5 essential principles to help your business thrive

BCBusiness + RED Training

No matter the age and size of your business, nor what it sells—whether cups of coffee or luxury homes—the nature of commerce is changing faster and more often than ever. According to Jonas Altman, RED Academy‘s innovation consultant, in order to establish and maintain success, every organization and its employees should adopt these five principles

1. Be aware of “disruption” and turn your business into a learning organization

“There are new, fast-moving technology start-ups that, virtually overnight, can overtake their largest competitor. This is how Airbnb has overtaken the Hyatt hotel group, how Uber has disrupted the taxi industry. It’s very hard to pivot when you have 5,000 or 50,000 employees across several continents, versus a five-person team in San Francisco. Disruptors take advantage of new business models, create new markets and value networks, and leverage exponential technologies. The question to ask is, are you going to disrupt or be disrupted?”

2. Surround yourself with “super teams”

“If a project is handed to a company, there could be ‘X’ number of people who immediately are interested and volunteer for it. But do they have the combined skills to best execute on the project? Research shows it’s not teams made out of superstars that are best; it’s the ones with the most diversity. When you say ‘super team,’ it’s really about the job that needs to be done and optimizing specifically for that, and it can involve both the most veteran and the newest employees—whatever works best.”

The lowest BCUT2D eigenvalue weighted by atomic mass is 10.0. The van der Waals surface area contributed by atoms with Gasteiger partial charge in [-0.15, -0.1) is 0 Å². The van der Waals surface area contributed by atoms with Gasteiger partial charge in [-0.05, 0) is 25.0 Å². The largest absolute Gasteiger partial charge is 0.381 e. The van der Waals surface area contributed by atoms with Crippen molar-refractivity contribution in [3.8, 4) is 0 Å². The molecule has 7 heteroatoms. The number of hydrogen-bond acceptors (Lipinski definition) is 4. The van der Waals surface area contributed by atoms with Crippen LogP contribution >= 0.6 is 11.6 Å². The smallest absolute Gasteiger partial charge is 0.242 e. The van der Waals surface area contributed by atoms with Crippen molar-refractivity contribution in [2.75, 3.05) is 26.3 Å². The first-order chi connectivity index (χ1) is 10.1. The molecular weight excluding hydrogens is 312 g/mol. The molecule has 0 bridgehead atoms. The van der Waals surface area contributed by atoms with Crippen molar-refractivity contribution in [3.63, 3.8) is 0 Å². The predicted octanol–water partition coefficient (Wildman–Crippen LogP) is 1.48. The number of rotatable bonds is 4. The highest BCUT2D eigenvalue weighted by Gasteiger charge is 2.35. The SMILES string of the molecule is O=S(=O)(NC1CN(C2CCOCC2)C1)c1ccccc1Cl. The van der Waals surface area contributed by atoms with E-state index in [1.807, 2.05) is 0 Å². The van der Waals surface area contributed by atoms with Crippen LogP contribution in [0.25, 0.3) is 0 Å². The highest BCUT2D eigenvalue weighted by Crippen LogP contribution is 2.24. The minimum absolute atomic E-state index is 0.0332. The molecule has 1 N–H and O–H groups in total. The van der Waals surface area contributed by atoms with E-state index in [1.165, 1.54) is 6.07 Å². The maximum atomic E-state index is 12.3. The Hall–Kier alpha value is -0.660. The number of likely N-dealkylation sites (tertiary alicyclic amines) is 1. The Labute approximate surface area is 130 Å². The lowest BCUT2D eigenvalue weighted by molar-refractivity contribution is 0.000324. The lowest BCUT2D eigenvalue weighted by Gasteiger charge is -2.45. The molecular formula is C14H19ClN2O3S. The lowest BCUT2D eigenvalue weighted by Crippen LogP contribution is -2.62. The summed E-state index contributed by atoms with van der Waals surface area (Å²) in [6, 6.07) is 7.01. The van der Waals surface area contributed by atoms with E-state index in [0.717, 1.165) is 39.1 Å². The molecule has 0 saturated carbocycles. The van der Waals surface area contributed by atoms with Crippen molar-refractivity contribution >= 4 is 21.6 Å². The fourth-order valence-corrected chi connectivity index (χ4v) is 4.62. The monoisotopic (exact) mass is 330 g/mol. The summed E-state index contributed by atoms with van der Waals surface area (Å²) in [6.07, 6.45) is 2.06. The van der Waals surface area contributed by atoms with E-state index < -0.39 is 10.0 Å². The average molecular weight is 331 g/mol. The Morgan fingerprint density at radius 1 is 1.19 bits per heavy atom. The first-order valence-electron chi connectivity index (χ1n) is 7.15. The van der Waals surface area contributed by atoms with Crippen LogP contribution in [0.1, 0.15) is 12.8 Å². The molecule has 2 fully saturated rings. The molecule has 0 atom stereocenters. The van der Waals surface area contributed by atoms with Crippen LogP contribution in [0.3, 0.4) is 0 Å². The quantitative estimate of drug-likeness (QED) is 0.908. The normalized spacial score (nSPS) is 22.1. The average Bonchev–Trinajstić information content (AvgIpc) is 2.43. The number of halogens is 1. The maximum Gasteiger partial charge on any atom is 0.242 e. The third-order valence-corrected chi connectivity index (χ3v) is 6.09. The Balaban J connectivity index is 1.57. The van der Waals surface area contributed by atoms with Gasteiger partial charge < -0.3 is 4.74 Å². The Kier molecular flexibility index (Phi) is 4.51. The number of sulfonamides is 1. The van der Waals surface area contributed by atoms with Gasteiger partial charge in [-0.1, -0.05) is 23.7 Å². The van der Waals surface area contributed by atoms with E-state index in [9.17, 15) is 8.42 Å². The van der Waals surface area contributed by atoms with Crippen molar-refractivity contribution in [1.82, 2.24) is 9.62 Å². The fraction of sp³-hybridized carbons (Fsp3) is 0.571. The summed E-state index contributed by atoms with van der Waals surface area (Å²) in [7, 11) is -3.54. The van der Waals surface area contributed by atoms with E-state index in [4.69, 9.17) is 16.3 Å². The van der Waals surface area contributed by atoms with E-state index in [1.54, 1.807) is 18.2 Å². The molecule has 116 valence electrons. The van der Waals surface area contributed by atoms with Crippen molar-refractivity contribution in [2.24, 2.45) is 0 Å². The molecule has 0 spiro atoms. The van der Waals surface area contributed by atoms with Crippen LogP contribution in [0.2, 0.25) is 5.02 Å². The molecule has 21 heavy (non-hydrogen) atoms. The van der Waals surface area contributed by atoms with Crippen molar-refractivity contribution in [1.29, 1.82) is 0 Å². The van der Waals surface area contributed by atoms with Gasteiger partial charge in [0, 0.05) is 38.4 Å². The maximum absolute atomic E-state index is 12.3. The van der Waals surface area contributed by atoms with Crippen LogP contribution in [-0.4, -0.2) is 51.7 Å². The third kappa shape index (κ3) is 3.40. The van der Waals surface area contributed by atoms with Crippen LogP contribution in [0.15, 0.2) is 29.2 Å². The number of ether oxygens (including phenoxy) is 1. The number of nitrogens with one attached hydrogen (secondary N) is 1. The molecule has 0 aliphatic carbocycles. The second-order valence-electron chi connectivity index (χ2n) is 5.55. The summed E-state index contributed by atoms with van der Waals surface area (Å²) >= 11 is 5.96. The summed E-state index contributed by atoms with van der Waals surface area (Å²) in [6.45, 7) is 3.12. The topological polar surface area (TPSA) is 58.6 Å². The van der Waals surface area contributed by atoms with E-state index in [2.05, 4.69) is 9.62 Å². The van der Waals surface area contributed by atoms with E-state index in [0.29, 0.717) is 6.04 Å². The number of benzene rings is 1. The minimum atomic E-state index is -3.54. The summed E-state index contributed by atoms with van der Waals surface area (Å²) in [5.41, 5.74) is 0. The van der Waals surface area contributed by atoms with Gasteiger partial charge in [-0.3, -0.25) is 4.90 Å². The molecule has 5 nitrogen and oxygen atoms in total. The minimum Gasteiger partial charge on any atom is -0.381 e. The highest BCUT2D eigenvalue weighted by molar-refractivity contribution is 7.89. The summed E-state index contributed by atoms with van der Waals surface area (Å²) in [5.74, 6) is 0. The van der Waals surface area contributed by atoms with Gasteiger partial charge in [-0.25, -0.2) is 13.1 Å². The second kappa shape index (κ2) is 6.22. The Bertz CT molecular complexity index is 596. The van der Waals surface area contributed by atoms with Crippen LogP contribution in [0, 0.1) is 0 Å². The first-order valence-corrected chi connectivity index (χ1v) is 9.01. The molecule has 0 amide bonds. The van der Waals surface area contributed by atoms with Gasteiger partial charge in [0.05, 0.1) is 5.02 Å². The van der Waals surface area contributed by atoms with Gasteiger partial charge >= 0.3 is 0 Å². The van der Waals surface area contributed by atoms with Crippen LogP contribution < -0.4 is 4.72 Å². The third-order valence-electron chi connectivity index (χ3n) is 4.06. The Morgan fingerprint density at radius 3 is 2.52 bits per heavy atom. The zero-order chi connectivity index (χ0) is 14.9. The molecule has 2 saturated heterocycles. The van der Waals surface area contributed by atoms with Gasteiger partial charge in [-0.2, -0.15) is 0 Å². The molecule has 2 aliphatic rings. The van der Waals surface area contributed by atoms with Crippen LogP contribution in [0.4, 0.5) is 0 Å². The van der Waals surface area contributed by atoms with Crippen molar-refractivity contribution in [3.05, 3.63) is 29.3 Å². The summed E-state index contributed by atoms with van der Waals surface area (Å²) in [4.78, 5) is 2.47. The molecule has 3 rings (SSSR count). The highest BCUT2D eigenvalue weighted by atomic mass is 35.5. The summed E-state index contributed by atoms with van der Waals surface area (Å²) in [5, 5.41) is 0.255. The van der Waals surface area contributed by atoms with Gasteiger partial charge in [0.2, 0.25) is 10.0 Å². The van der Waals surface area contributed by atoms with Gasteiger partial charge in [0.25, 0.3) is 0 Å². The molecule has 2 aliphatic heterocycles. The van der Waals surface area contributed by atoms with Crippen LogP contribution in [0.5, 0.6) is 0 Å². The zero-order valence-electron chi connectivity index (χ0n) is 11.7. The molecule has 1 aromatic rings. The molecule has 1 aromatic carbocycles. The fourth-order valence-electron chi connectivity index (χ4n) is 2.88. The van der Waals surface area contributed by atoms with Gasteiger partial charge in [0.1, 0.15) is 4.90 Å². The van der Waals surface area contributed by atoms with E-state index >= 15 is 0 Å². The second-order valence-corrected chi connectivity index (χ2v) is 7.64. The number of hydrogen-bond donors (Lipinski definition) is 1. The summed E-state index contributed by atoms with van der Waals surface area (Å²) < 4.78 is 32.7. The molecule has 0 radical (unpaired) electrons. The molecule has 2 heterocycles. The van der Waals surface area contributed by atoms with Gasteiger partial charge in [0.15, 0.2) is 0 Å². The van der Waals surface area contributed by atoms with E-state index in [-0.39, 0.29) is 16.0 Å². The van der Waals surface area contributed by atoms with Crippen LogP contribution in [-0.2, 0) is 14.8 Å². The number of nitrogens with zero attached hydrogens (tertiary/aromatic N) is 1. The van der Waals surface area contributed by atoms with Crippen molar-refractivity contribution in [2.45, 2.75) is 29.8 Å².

3. Resisting change is no longer an option

“In the start-up world, change is good—not taking a risk is the worst risk you can take. At huge, age-old corporations, they don’t have the structure and the processes to embrace change in the same way, so risk is inherently bad and opportunity needs to be de-risked. You have to look honestly at your company’s wider industry and say, ‘Change is inevitable and we need to be constantly creating the environment for innovation to happen.’”

4. Recognize that the definition of “culture” has expanded

“Culture is now synonymous with brand. The website Glassdoor will show you what employees—both former and current—think. Some may be evangelists while others believe the job was the worst of their life. Everyone has a voice, so it provides a new kind of business transparency. The employer’s concern is whether their company culture attracts and keeps the right people. If it doesn’t, then they have a fundamental problem. It used to be buyer beware, and now it’s seller beware. The Internet flipped it.”

5. Growth never ends

“All smart companies are using data to make decisions about growth. Coca-Cola will always spend unfathomable amounts of money on branding, but you can be sure their digital-marketing teams are doing all sorts of experiments to find out, say, what’s working in Croatia versus what’s working in Nairobi? So, when they launch a campaign, the millions they’re spending are being spent in the right channels and with a compelling story.”

RED Training is hosting four Masterclasses (beginning September 8) that are tailor-made to help you learn these five principles—and much more. For more information and to register, visit www.RedTraining.com

Created by BCBusiness in partnership with RED Training